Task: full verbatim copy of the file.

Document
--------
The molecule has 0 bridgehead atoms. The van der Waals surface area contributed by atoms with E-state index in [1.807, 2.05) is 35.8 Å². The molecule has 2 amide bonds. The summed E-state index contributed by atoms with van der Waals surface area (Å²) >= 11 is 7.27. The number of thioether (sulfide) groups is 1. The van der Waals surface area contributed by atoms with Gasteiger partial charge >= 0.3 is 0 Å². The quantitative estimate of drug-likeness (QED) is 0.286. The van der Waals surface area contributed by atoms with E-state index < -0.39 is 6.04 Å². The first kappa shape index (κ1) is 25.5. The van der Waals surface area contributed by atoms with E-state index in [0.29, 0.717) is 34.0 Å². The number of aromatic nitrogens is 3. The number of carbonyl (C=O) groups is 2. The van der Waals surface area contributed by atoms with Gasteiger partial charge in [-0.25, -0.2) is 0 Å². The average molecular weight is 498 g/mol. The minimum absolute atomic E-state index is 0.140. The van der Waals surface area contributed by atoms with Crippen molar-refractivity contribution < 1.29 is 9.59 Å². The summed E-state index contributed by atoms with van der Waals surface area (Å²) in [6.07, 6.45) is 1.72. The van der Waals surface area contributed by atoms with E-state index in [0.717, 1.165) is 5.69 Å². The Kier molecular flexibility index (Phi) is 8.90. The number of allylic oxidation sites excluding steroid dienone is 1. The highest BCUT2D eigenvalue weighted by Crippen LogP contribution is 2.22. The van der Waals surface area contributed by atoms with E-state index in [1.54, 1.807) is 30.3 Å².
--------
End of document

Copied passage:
The molecule has 0 bridgehead atoms. The van der Waals surface area contributed by atoms with E-state index in [1.807, 2.05) is 35.8 Å². The molecule has 2 amide bonds. The summed E-state index contributed by atoms with van der Waals surface area (Å²) >= 11 is 7.27. The number of thioether (sulfide) groups is 1. The van der Waals surface area contributed by atoms with Gasteiger partial charge >= 0.3 is 0 Å². The quantitative estimate of drug-likeness (QED) is 0.286. The van der Waals surface area contributed by atoms with E-state index < -0.39 is 6.04 Å². The first kappa shape index (κ1) is 25.5. The van der Waals surface area contributed by atoms with E-state index in [0.29, 0.717) is 34.0 Å². The number of aromatic nitrogens is 3. The number of carbonyl (C=O) groups is 2. The van der Waals surface area contributed by atoms with Gasteiger partial charge in [-0.25, -0.2) is 0 Å². The average molecular weight is 498 g/mol. The minimum absolute atomic E-state index is 0.140. The van der Waals surface area contributed by atoms with Crippen molar-refractivity contribution < 1.29 is 9.59 Å². The summed E-state index contributed by atoms with van der Waals surface area (Å²) in [6.07, 6.45) is 1.72. The van der Waals surface area contributed by atoms with E-state index in [0.717, 1.165) is 5.69 Å². The Kier molecular flexibility index (Phi) is 8.90. The number of allylic oxidation sites excluding steroid dienone is 1. The highest BCUT2D eigenvalue weighted by Crippen LogP contribution is 2.22. The van der Waals surface area contributed by atoms with E-state index in [1.54, 1.807) is 30.3 Å².